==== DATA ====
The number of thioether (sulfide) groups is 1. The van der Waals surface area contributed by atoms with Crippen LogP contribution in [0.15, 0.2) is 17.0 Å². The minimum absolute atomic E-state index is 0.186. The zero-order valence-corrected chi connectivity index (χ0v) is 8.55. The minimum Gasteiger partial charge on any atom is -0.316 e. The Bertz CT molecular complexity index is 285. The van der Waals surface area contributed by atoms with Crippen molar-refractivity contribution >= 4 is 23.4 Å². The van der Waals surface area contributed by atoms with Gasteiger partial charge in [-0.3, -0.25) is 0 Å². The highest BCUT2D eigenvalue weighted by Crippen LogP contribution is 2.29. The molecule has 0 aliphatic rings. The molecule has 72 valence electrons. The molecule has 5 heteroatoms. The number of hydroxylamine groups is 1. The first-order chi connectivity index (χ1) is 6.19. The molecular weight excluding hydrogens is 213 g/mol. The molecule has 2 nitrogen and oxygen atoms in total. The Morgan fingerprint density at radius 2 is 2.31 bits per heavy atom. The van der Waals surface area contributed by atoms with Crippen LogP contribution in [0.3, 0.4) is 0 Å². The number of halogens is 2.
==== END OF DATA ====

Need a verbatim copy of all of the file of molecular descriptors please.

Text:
The number of thioether (sulfide) groups is 1. The van der Waals surface area contributed by atoms with Crippen LogP contribution in [0.15, 0.2) is 17.0 Å². The minimum absolute atomic E-state index is 0.186. The zero-order valence-corrected chi connectivity index (χ0v) is 8.55. The minimum Gasteiger partial charge on any atom is -0.316 e. The Bertz CT molecular complexity index is 285. The van der Waals surface area contributed by atoms with Crippen molar-refractivity contribution >= 4 is 23.4 Å². The van der Waals surface area contributed by atoms with Gasteiger partial charge in [-0.3, -0.25) is 0 Å². The highest BCUT2D eigenvalue weighted by Crippen LogP contribution is 2.29. The molecule has 0 aliphatic rings. The molecule has 72 valence electrons. The molecule has 5 heteroatoms. The number of hydroxylamine groups is 1. The first-order chi connectivity index (χ1) is 6.19. The molecular weight excluding hydrogens is 213 g/mol. The molecule has 2 nitrogen and oxygen atoms in total. The Morgan fingerprint density at radius 2 is 2.31 bits per heavy atom. The van der Waals surface area contributed by atoms with Crippen LogP contribution in [0.3, 0.4) is 0 Å². The number of halogens is 2.